Darlene is chatting with her Aunt Lucille in Deadwood, South Dakota, Claire is resting in her blue bed, and I am blogging in the back room, listening to a Randy Newman tune I downloaded from iTunes, "Sigmund Freud's Impersonation of Albert Einstein in America." It was chilly enough here in Old Orchard Beach this morning to try out the heater, which quickly warmed up the inside of the Southwind. On our second night in the RV, we slept like black bears, and I spent no time during the night prowling around with the night willies.

I have started reading Kenneth Roberts's 1930 historical novel Arundel, the tale of Benedict Arnold's doomed march through Maine to Quebec, back before he turned traitor. The French don't come across too well in the early pages of Arundel, running off with the hero's girlfriend and using deceit to win over the Indians. Two hundred and thirty years later, relations are peaceful between the French and English here at the Paradise Park RV Resort. Our French-speaking neighbors in a camper in the next site are from Quebec, and much of the signage at the resort is in both languages.

We spent yesterday provisioning the Southwind, taking a long foray to Portland, which was named Falmouth in the time of Arundel's narrator, Steven Nason. "I wondered how the people of Falmouth could spend their days amid such noise and excitement without losing their minds; and I resolved then, nor have I ever changed, that I would hold to the peace of the country and leave the tumult of cities to folk of stronger nerves," avows Steven. Today is a day of rest here in the country before we head north, following Arnold's trail to Quebec, unless another plan wrests control of the itinerary.

Sunday, September 10, 2006

Settling into the Southwind

I am writing at the little desk in the bedroom of the Southwind, parked at Paradise Park RV Resort in Old Orchard Beach, Maine, disoriented as we continue the moving of all our stuff into the RV for seven weeks on the road in New England and Quebec. I have lost my camcorder and hope it's back at the cottage, where I took this photo yesterday afternoon during the initial move-in. Our essential Trailer Life guide to campgrounds got left behind in Cambridge. My three-ring leather poetry notebook got left behind in Denver. We have a long tail of things we need that are not here. But we have plenty of time to settle in and get organized.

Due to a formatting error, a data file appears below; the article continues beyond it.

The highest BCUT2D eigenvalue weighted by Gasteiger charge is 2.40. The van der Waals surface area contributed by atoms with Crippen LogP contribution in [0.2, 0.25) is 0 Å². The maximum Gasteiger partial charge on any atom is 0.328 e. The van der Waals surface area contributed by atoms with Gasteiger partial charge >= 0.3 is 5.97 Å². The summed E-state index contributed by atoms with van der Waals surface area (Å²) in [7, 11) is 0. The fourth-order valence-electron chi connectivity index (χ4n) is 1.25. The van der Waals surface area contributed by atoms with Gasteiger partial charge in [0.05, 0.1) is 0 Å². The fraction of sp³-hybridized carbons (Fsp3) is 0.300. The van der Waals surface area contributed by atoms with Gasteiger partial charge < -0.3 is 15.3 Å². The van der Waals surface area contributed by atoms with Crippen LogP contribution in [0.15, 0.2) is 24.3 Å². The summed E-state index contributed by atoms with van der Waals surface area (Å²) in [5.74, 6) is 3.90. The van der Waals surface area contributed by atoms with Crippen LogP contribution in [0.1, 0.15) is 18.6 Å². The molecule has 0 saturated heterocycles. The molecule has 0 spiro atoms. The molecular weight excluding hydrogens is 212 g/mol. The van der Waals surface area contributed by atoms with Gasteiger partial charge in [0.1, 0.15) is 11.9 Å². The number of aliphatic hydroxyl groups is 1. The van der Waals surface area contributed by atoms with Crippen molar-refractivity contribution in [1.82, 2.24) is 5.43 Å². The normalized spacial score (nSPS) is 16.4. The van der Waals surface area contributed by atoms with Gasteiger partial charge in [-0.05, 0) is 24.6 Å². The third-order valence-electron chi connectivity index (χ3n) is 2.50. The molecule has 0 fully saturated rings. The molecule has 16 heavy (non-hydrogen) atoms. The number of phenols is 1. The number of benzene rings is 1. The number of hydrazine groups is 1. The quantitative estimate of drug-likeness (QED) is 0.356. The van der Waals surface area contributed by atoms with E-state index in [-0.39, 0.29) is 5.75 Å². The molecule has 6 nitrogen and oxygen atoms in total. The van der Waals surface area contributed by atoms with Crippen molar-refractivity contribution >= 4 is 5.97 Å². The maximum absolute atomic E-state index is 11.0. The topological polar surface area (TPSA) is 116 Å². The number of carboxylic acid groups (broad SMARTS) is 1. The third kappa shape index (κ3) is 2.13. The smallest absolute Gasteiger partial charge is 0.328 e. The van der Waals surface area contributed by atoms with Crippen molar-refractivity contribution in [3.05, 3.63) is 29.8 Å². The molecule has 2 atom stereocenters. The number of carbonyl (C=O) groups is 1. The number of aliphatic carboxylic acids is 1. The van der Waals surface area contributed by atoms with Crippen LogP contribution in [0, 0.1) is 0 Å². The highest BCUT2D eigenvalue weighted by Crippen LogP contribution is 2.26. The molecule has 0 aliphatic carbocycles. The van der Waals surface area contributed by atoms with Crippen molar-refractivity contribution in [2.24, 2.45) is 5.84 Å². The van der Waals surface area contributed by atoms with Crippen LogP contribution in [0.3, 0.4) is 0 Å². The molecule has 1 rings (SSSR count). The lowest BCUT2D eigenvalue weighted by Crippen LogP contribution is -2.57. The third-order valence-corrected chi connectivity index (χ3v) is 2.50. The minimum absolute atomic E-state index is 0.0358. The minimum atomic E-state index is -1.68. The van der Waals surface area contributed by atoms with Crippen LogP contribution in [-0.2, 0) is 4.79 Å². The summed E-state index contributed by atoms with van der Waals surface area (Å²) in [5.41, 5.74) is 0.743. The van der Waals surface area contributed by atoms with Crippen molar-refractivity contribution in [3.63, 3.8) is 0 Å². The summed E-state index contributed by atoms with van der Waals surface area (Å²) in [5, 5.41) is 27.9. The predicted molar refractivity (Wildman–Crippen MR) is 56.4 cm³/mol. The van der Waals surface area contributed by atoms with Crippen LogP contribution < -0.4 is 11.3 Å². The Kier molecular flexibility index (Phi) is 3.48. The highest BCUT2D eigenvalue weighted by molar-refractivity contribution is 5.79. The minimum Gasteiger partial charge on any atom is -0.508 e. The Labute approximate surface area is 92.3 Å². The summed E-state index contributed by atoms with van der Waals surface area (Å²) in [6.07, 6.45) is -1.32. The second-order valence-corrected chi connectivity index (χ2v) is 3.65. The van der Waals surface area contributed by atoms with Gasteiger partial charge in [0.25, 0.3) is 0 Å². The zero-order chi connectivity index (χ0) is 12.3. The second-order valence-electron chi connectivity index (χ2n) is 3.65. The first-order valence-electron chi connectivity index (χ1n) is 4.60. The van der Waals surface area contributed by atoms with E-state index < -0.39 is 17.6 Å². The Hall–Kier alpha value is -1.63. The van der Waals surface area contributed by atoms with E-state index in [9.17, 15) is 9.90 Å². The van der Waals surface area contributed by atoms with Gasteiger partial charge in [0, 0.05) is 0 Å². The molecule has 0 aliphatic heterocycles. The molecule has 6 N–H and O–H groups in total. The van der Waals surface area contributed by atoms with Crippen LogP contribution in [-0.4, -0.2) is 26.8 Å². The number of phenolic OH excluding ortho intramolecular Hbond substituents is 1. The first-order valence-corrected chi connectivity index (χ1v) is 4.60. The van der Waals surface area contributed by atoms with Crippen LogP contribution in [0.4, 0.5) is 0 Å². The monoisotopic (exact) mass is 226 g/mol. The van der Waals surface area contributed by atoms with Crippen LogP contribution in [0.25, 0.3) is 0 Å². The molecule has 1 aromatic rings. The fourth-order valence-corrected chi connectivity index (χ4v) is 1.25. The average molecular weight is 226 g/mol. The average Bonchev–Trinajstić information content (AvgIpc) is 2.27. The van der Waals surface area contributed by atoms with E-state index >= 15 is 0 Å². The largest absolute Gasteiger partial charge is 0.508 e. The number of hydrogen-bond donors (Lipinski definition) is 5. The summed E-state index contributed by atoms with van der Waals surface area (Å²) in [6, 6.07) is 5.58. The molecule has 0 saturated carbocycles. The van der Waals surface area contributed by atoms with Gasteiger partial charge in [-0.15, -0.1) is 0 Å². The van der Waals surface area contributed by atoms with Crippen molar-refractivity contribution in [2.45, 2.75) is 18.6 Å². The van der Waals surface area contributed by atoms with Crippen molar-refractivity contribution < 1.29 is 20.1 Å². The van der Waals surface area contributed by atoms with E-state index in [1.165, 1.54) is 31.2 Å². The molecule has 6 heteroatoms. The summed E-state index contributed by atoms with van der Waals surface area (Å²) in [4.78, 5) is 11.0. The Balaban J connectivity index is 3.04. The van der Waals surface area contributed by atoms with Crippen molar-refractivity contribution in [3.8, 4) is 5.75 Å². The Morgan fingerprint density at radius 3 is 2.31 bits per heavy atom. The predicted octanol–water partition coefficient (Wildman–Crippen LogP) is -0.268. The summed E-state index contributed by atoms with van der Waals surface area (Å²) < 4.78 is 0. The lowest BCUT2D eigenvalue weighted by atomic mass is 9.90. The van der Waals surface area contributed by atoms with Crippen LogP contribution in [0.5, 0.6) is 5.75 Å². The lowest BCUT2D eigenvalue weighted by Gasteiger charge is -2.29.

Last night was our first night in the Southwind. We made the mistake of waiting until after dark to drive from the cottage to the campground. This meant I had to back into space H without the benefit of the television camera which shows what's behind you. I was blocking traffic, so a guy showed up at my window and impatiently guided me back into the space. I couldn't figure out how to open the driver's door. The sewer hose didn't seem to want to go onto the hookup. I screwed up the electrical connection, so none of the power outlets worked inside. The campground's WiFi connection didn't work. I went to bed with a headache and woke up at 3 a.m. full of worries, sleepless for a couple of hours.

It's a gorgeous day in Old Orchard. We are in no rush and will linger here until tomorrow or Monday, then head for Augusta where I have a rendezvous with Alden Wilson, director of the Maine Arts Commission. The Southwind is a marvel of spaciousness inside. Darlene has found nooks and cabinets for all her quilting gear. The automatic levelers put us on an even footing with four strong footers that extended beneath the RV. Driving the Southwind for the first time yesterday got my heart racing, and I could almost hear it slurping gasoline as I pressed the accelerator. But by yesterday evening I felt confident enough to drive the rig right down Main Street in Old Orchard to the campground, with nary a pedestrian the worse for my passage.

Saturday, September 09, 2006